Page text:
“I think those soldiers coming to train are in categories. We know the sound of those we call beginners by hearing the sound of their gunshots. Those ones shoot anyhow. I think they would just give them the rifles and ask them to be firing anyhow. Whenever those beginners come, everybody must take cover. Their bullets would pour and pour into our homes and shops like rain.

“Whoever comes in late will not be able to move towards the area that shares a boundary with the barracks. It would be suicidal to attempt that. Those living in that area would lie down on the floor for most part of the day.

“Churches and mosques are not spared. Bullets enter everywhere and worshipers don’t go to their worship centres when the soldiers are on duty.”

Shitu said the people of the area were not saying the soldiers should not train but they had to consider their safety.

The General Overseer of The Way of Solution Apostolic Church International, Pastor Segun Jesubunmi, told our correspondent that some bullets hit his church about two months ago.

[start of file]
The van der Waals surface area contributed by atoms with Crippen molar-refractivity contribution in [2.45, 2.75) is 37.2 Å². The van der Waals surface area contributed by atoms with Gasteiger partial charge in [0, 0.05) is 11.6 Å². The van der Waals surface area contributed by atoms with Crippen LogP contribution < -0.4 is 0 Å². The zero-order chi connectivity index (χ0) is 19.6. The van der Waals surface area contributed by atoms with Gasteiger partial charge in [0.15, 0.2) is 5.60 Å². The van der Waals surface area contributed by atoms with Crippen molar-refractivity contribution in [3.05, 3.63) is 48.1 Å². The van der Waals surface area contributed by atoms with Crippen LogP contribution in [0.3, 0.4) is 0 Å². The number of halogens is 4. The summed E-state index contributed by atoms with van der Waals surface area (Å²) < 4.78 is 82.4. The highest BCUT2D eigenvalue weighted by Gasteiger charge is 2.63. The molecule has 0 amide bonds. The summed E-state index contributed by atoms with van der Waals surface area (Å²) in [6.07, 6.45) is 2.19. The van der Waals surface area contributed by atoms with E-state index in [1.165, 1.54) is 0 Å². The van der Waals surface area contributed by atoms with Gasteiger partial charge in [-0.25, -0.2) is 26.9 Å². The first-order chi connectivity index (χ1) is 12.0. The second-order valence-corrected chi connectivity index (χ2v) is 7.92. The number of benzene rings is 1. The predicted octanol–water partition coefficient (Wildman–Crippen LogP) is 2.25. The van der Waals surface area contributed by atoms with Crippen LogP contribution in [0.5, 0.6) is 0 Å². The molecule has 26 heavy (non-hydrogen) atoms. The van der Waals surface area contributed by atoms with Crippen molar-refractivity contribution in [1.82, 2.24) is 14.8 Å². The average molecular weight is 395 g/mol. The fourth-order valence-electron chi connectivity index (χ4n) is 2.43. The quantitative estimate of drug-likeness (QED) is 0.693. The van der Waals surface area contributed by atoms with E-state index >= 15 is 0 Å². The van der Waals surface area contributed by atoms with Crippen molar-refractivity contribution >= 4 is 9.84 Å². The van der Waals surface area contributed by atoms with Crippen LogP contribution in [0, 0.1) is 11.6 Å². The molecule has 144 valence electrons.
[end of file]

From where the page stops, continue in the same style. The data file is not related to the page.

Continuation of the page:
He said he was told that the army told the army authorities to erect barriers to prevent bullets from coming out anytime there is a shooting exercise, but we still have that problem.

“I am just planning to mend the holes created in the roof of our church by their bullets now. At times, when they damage our buildings, we would wait for weeks to be sure that they had stopped shooting before we repair the damage.  If you rush to repair it, and the shooting continues the following day, the thing you repaired may be damaged again.”

Another resident, Ade Owolabi, also told our correspondent that many landlords had packed out of their houses to rent accommodation in other places to save their lives.

“Some of our people have developed hypertension as a result of constant fear. Whenever there is shooting. Is this how we will continue to live in danger? The President, Major General Muhammadu Buhari (retd.), should help us.